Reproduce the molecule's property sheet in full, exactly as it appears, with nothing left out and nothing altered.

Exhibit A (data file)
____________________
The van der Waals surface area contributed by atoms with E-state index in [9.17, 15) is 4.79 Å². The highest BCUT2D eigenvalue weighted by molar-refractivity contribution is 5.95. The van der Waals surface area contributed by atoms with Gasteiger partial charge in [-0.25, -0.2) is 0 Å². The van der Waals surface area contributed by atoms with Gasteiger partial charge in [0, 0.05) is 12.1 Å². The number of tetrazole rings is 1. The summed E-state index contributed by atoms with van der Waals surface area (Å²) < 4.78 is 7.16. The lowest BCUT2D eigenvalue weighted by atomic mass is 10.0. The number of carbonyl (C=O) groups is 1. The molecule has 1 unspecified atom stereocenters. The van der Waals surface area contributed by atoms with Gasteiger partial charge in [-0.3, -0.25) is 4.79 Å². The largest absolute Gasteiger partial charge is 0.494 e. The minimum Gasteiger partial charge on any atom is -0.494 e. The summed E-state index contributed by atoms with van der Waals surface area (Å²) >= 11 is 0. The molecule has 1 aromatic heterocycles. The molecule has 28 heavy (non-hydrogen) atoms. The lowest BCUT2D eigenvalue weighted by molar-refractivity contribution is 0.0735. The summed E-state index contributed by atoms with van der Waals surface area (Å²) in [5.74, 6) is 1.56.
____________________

The van der Waals surface area contributed by atoms with E-state index in [9.17, 15) is 4.79 Å². The highest BCUT2D eigenvalue weighted by molar-refractivity contribution is 5.95. The van der Waals surface area contributed by atoms with Gasteiger partial charge in [-0.25, -0.2) is 0 Å². The van der Waals surface area contributed by atoms with Gasteiger partial charge in [0, 0.05) is 12.1 Å². The number of tetrazole rings is 1. The summed E-state index contributed by atoms with van der Waals surface area (Å²) < 4.78 is 7.16. The lowest BCUT2D eigenvalue weighted by atomic mass is 10.0. The number of carbonyl (C=O) groups is 1. The molecule has 1 unspecified atom stereocenters. The van der Waals surface area contributed by atoms with Gasteiger partial charge in [-0.3, -0.25) is 4.79 Å². The largest absolute Gasteiger partial charge is 0.494 e. The minimum Gasteiger partial charge on any atom is -0.494 e. The summed E-state index contributed by atoms with van der Waals surface area (Å²) >= 11 is 0. The molecule has 1 aromatic heterocycles. The molecule has 28 heavy (non-hydrogen) atoms. The lowest BCUT2D eigenvalue weighted by molar-refractivity contribution is 0.0735. The summed E-state index contributed by atoms with van der Waals surface area (Å²) in [5.74, 6) is 1.56.